to 100 µT and the basic frequency course ranges from a few to 3000 Hz). Basic waveforms are modulated in such a way that their envelopes have a waveform with frequencies from a few to 100 Hz. The therapeutic cycle should include 14 daily treatments. In selected cases, it is advisable to repeat the cycle after 4 weeks [40, 45]. Magnetostimulation affects the limbic system and the cerebral cortex. Particular indications for magnetostimulation are depression, fatigue syndrome, cognitive disorders and circadian rhythms. Magnetostimulation reduces the symptoms of depression, improves the mood of patients, reduce anxiety. The results of clinical trials confirmed the high therapeutic efficacy of magneto-stimulation using weak variable magnetic fields in the treatment of neurotic symptoms in the course of multiple sclerosis, Parkinson's disease and Alzheimer's disease [46]–[49]. In the paper [50], the authors described positive effects of treatment with EMFs of a patient with chronic progressive MS. Regularly weekly transcortical treatments with pulsed EMFs (4.2 Hz, and 7.5 pT) improved mental functions, returned the strength in the upper extremities, and recovered a trunk control. With prolonged treatment the return of more hip functions and recovery of motor functions in legs were observed. Also about 80% of functions in the upper limbs and hands was regained. Transcranial magnetic stimulation (TMS) In In the 1980’s, researchers introduced TMS into medical practice as a diagnostic tool in neurology for exploring brain function, and for treating neurological disorders such as multiple sclerosis, Parkinson's disease, Alzheimer's disease, autism, Asperger’s disorder, substance addictions, neuropathic pain, and schizophrenia [50]. This form of stimulation involves the use of a magnetic field of 2 T and a very short pulse duration (100-200 μs) with a frequency from 1 to 100 Hz to induce an electric field in the brain [51, 52]. Therapeutic potential lies in repetitive stimulation modulating cortical excitability which also has behavioural consequences. TMS uses EM induction to electrically influence nearby cells. Strong effects can depolarize neurons and trigger action potentials. Low intensity TMS mostly stimulate low-threshold inhibitory interneurons, whereas higher intensities excite axons of neurons [53, 54]. This method allows to stimulate the brain areas located up to 2 cm from its surface [40, 50]. Moreover, an induced electric field might cause several changes in metabolism, neurotransmitters release, and induction of gene expression [47]. TMS holds great potential as a tool for understanding how the brain works, correcting its dysfunctions and even augmenting its abilities [37]. TMS replaced the painful transcranial electrical stimulation, due to the deeper penetration of the magnetic pulse through resistant electrical tissues, this method ensures painlessness and non-invasiveness. The use of TMS to assess the functional status of the central motor neuron enabled a better understanding of the neurophysiological basis of Parkinson's disease. In patients with PD, attempts were made to use rTMS (repetitive TMS – magnetic stimulation with a series of pulses), at a frequency of 0.2, 1 to 5 Hz, which resulted in improved motor function in these patients. In patients with MS, the use of TMS resulted in lowering the amplitude of reflexes and muscle contraction in the lower limb, scientists explain this fact with plastic lesions in the spinal cord under the influence of TMS. Recent studies have indicated that high frequency repetitive TMS has significant therapeutic effect on cognitive function in patients with mild to moderate Alzheimer’s diseases [55]– [57]. What is interesting, the TMS issue is successfully analysed in numerous computer studies [58]–[60].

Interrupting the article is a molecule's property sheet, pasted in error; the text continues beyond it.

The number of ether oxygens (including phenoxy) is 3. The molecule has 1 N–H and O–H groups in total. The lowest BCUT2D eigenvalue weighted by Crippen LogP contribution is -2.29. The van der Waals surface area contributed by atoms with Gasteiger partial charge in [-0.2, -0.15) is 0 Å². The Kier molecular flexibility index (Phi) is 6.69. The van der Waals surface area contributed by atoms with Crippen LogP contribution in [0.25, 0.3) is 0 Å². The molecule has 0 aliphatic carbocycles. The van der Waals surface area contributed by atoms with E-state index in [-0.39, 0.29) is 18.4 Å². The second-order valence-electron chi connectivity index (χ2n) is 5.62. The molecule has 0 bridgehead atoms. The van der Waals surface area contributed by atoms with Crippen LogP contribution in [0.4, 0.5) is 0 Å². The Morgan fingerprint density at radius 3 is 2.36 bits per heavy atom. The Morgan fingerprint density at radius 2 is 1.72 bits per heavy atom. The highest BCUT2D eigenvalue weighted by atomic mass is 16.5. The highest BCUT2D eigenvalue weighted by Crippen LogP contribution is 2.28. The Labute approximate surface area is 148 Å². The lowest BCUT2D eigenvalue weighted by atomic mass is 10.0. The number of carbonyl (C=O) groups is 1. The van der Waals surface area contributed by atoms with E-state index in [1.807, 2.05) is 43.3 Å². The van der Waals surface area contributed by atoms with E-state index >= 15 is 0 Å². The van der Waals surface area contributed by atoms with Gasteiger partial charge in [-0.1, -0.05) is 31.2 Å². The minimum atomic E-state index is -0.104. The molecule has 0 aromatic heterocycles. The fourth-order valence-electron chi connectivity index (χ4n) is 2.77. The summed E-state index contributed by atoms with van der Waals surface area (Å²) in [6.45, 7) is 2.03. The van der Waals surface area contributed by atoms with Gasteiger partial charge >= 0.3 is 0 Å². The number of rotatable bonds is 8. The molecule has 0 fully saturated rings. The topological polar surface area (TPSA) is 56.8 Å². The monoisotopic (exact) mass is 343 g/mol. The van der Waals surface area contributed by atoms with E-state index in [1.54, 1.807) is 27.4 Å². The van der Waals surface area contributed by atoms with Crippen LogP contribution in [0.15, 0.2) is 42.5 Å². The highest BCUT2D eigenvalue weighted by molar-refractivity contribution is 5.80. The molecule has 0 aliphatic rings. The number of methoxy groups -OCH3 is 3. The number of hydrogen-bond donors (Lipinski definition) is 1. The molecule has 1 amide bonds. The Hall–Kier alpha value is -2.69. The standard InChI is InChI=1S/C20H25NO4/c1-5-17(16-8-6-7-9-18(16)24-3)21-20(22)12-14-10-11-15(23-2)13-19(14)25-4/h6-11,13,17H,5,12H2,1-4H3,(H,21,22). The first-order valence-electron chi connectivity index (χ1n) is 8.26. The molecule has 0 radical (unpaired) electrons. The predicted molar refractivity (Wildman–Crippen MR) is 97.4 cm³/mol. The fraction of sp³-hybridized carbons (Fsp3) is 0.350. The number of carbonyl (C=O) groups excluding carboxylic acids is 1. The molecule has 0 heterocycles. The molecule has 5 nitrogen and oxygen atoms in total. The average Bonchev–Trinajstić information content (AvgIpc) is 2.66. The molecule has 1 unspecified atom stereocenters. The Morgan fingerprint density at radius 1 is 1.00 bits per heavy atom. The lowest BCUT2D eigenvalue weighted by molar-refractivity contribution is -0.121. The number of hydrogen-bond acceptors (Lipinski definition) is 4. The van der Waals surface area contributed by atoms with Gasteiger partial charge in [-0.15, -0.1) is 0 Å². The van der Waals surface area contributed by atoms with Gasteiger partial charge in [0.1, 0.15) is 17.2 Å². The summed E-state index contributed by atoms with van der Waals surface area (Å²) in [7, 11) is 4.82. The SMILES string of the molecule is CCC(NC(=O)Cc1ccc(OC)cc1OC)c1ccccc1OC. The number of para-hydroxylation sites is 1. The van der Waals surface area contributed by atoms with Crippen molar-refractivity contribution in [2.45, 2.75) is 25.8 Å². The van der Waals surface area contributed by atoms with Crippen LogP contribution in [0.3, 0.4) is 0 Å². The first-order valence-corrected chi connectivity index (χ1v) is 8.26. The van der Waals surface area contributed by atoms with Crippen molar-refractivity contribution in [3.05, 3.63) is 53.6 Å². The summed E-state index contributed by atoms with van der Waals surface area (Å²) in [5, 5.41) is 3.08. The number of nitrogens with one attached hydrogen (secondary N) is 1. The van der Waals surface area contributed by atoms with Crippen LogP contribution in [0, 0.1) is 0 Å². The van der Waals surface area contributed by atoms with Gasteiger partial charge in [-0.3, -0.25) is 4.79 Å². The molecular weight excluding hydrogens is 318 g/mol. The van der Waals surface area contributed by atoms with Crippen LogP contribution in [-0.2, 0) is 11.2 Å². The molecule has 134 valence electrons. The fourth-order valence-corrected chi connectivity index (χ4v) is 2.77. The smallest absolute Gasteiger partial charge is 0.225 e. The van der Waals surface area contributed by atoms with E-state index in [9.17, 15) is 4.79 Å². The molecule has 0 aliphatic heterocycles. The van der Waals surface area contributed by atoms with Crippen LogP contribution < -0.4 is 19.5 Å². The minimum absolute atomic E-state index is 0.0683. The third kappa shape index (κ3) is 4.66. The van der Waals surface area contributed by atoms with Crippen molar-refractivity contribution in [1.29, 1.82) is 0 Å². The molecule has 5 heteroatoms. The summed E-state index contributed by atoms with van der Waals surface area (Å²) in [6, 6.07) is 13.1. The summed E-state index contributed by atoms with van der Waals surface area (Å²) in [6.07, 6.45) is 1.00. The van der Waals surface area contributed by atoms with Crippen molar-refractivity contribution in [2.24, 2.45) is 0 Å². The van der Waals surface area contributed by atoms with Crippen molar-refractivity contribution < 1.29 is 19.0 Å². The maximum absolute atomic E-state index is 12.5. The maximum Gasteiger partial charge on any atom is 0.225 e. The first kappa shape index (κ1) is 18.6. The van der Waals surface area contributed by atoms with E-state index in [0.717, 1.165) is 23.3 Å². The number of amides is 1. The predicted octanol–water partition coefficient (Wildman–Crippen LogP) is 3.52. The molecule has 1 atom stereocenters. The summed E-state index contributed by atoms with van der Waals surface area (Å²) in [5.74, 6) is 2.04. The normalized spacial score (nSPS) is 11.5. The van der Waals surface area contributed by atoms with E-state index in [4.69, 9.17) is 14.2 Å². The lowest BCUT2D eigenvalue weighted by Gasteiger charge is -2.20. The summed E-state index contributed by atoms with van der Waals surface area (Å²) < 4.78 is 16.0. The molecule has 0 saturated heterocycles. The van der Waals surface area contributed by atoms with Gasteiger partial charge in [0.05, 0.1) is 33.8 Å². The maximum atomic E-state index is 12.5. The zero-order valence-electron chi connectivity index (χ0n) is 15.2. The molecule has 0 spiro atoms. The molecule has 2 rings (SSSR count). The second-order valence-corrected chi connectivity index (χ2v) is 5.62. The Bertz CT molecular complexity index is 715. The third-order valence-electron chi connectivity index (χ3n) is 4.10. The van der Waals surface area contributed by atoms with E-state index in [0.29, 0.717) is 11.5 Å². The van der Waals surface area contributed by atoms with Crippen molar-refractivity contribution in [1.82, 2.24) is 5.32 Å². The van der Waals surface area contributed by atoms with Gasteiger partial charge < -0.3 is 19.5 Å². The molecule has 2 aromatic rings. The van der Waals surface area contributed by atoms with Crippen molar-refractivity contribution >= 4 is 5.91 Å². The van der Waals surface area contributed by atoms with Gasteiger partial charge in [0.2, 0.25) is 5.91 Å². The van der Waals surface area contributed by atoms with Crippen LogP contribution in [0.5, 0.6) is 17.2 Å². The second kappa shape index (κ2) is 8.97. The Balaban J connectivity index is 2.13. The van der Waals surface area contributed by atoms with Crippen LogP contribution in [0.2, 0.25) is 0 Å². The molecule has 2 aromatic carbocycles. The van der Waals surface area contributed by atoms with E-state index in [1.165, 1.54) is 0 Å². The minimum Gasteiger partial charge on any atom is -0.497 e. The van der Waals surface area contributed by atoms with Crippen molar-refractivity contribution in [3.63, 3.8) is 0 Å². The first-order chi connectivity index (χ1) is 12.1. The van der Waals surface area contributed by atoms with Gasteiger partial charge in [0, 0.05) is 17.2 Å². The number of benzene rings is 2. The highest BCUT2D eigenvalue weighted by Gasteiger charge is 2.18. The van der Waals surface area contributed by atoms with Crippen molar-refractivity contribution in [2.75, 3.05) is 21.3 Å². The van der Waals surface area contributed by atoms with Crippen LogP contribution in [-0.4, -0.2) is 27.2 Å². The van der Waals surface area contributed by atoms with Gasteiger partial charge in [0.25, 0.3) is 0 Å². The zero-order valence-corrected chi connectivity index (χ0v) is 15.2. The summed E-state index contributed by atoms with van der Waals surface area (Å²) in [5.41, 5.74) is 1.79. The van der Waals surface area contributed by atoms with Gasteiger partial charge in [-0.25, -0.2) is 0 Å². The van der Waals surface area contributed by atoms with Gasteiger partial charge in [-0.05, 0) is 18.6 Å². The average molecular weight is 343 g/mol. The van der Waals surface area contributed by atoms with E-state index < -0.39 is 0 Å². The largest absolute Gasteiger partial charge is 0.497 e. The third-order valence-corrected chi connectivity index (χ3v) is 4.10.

Summary The aim of this work was to present current knowledge about the participation electromagnetic fields in the occurrence and treatment of neurodegenerative diseases Neurodegenerative diseases are the increasingly common problem of today's society. This is due to the fact that every year the number of cases of these diseases increase. Currently, in the era of rapid technical progress, people are increasingly surrounded by devices emitting an EM field. Researchers are trying to link these two issues. The thesis that the EM field increases the risk of neurodegenerative diseases generates much lack of clarity. In the case of Parkinson's disease and multiple sclerosis, there is not enough research to determine whether EMFs affects the development of these diseases. However, some scientists cast a shadow of uncertainty claiming that the electromagnetic field contributes to the formation of oxidative stress in the body and in this way to the occurrence of these diseases. However, in the case of Alzheimer's disease and amyotrophic lateral sclerosis, there are many studies indicating the participation of the EMF in the development of these diseases. Although many results are not consistent, there is an increased risk of AD developing in men, but it is not found in women. The uncertainties in the results of research probably result from insufficient methodology, they are based mainly on death certificates. It can be assumed that EMFs affects the occurrence of neurodegenerative diseases indirectly, EMFs causes oxidative stress in the body and is involved in the antiinflammatory process, and these processes may contribute to the development of neurodegenerative diseases. The lack of a sufficient number of tests and literature data does not allow to draw unambiguous conclusions regarding the influence of the electromagnetic field on neurodegenerative diseases. As it was briefly described above EMFs could be a useful also as therapy for any brain disorder involving dysfunctional behaviour in a neural circuit. EMFs have been tried to employ as a treatment for disorder, schizophrenia, Parkinson’s, dystonia (involuntary muscle contractions), chronic pain and epilepsy. For most of these cases, only a few inconclusive studies currently exist. Nevertheless, interest remains high among researchers who continue of using safe magnetic fields to turn specific brain regions on and off [36]. Undoubtedly, further intensive research is needed to finally assess the mechanism of action of the electromagnetic field on neurodegenerative diseases. Acknowlegments The authors would like to thank Donovan Kelorii (LSBA, CELTA) for constructive criticism and copy editing of the manuscript. Authors: dr Joanna Wyszkowska, Nicolaus Copernicus University, Faculty of Biology and Environmental Protection, Department of Biophysics ul. Lwowska 1, 87-100 Toruń, E-mail: [email protected]; mgr Milena Jankowska, Nicolaus Copernicus University, Faculty of Biology and Environmental Protection, Department of Biophysics, E-mail: [email protected]; dr inż. Piotr Gas, AGH University of Science and Technology, Department of Electrical and Power Engineering, al. Adama Mickiewicza 30, 30-059 Kraków, E-mail: [email protected]